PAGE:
For her final appearance at Covent Garden, Morera performed Anna Anderson, the woman who believes she is the Grand Duchess Anastasia, in the original one-act version of MacMillan's Anastasia. It's an expressionistic work, originally created for Lynn Seymour in 1967, which gave the ballerina the opportunity to perform a dramatic, emotionally draining role as a woman who thinks she has lost her identity. Reliving what she believes to be the happier times of her life as a member of the Russian Imperial Family, despite the menacing presence of Rasputin, the ballet is a nightmarish, phantasmagorical, sometimes brutal depiction of the events of the Russian Revolution, and how Anastasia may have escaped its horrors only to find new ones in another country. Modern science has since proved Anna Anderson was not Anastasia, but when the ballet was made, both MacMillan and Seymour believed Anderson's story to be true.
Preceded by two superficial works that required The Royal Ballet to be nothing more than dancing bodies, it was good to be reminded in Anastasia just how strongly choreography can present dancers as human beings, even when their distress is great. Morera gave a compelling, powerful, inexhaustible performance, which brought cheers from the audience at the end. As flowers rained down upon her during the curtain calls, she was presented, one by one, with bouquets, hugs and kisses from some of her former dance partners – Matthew Ball, Federico Bonelli, William Bracewell, Alexander Campbell, Ricardo Cervera, Bennet Gartside, Steven McRae, Vadim Muntagirov and Edward Watson to name a few – and then Kevin O'Hare, director of The Royal Ballet, paid tribute to her with a speech, thanking her for all she had done for The Royal Ballet, and announcing that she will continue to work with the company, staging on them the works of Kenneth MacMillan. In reply, Morera took the microphone and thanked her audience, the company, and her family (pointing upwards at the mention of her late father) for all the support they have shown over the years. Morera's words were simple, honest, and direct, just like her dancing. She is going to be greatly missed.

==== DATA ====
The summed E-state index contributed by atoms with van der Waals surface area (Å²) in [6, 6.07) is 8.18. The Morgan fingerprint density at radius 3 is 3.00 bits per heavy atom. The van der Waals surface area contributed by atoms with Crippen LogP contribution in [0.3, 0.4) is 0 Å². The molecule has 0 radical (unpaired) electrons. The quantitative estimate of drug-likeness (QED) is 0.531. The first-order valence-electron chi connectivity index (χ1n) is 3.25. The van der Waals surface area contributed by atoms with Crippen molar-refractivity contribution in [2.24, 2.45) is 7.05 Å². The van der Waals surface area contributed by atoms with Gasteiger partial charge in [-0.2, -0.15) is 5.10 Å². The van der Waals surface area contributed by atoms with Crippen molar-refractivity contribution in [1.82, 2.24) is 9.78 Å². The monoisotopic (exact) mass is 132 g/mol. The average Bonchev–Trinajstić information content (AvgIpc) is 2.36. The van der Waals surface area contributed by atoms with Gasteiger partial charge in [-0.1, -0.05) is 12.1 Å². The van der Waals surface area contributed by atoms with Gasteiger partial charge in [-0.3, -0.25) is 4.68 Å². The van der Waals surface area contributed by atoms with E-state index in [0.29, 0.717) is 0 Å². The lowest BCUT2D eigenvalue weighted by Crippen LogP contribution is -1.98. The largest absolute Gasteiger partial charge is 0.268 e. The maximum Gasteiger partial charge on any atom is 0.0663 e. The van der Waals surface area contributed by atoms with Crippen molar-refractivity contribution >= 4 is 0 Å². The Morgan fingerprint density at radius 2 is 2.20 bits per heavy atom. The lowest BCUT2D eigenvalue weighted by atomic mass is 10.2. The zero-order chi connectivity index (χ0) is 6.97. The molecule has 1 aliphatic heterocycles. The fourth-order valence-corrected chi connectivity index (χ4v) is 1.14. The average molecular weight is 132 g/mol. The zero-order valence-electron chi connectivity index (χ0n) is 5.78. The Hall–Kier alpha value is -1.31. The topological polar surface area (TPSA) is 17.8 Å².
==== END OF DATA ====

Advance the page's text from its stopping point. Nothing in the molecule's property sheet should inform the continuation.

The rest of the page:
Laura and her leading men
Jonathan Gray was editor of Dancing Times from 2008 to 2022.
He studied at The Royal Ballet School, Leicester Polytechnic, and Wimbledon School of Art where he graduated with a BA Hons in Theatre Design. He was on the Curatorial Staff of the Theatre Museum, London, from 1989 to 2005, assisting on a number of dance-related exhibitions, and helping with the recreation of original designs for a number of The Royal Ballet's productions including Danses concertantes, Daphnis and Chloë, and The Sleeping Beauty. He has also contributed to the Financial Times and The Guardian, written programme articles for The Royal Ballet and Birmingham Royal Ballet, and is co-author of the book Unleashing Britain: Theatre gets real 1955-64, published in 2005.